Tomorrow is both the $215 HORSE and the $530 Pot limit hold'em. My best result in the 2006 WCOOP was in the HORSE event and both of my WSOP cashes are in pot limit hold'em so I have high hopes. Sunday is the $1,050 no limit hold 'em which I'm about 80% sure that I'll be playing. If I make the money in either tournament on Saturday I'll play on Sunday for sure or if I can have some satellite success that will also make it a certainty. I'll keep you posted.

Thursday, September 20, 2007

You'll have to wait

I played a long, long tournament today and I'm too tired to write all the details, but it was an interesting event. I don't want to ruin the drama so you'll have to wait until tomorrow to find out what happened. I promise to have a post up by 5 pm at the latest, and will try to do it in the late morning or early afternoon.

On Dinner Break

I'm on dinner break in the WCOOP $215 with rebuys. I have 40,738 chips and the average stack is 39,501. I'm in 220th place and like my chance of making the money. Wish me luck! If you want to watch you can go to, download the software and search for ACESEDAI by clicking on the "requests" section at the top and selecting "find a player".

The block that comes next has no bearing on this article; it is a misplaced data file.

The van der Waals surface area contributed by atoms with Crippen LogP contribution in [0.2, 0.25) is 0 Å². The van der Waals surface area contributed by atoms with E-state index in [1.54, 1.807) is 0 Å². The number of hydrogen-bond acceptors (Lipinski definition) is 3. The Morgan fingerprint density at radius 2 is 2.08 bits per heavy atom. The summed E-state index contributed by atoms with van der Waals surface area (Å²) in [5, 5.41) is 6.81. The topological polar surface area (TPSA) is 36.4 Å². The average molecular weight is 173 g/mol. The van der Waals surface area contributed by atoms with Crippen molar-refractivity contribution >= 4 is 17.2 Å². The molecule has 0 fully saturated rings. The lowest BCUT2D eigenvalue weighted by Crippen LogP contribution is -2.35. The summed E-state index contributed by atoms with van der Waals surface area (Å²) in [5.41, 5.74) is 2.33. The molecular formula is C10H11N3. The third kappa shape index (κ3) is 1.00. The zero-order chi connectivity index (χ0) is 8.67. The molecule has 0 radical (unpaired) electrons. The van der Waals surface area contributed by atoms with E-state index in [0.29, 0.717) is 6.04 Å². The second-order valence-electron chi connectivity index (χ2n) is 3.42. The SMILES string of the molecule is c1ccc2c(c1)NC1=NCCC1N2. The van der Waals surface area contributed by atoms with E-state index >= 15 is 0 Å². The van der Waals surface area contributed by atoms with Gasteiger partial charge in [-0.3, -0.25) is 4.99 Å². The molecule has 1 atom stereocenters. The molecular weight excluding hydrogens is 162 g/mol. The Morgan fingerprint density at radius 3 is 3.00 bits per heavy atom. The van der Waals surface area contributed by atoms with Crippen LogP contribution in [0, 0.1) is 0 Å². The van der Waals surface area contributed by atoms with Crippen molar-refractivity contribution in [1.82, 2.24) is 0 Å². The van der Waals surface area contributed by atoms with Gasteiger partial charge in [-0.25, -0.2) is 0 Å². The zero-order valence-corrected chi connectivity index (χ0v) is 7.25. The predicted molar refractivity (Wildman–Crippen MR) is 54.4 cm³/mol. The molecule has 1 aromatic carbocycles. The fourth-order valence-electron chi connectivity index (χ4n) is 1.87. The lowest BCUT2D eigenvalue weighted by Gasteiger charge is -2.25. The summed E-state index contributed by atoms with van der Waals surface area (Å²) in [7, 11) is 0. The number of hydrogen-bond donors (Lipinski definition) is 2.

WCOOP Event #9 Underway

We started event #9 ( $215 with rebuys) with 2,188 players. The prizes won't be displayed until the end of the rebuy period. The good news is I managed to win my initial buy in via satellite. I played two $8 with rebuys turbo satellites and managed to win a seat in one of them. So essentially I got into today's event for $48 instead of $215.

I also played three $60, 45 player tournaments and finished in 2nd in one ( I should have won this one - I had my opponent all in and was a 6.5 to 1 favorite with one card to come and I lost) and 3rd in another which made me about $750. I'm having a good day so far!

Wednesday, September 19, 2007

An Almost WCOOP Satellite

I pretty much took the day off today, but while sitting around on the couch I couldn't help but play a tournament or two. My only WCOOP related action was an $80 satellite to Sunday's $1,050 NL tournament.

We started with 66 players with the top 4 winning a seat. This wasn't a turbo tournament and with 15 minute limits it took a few hours for things to come to a head. With 14 players left the average stack was just over 7,000 and I had 6,500 chips. The blinds were 300/600 with a 50 chip ante when I picked up AQ of diamonds in early position. I raised to 1,800 and one player called behind me. The flop came down QJ9 with two clubs.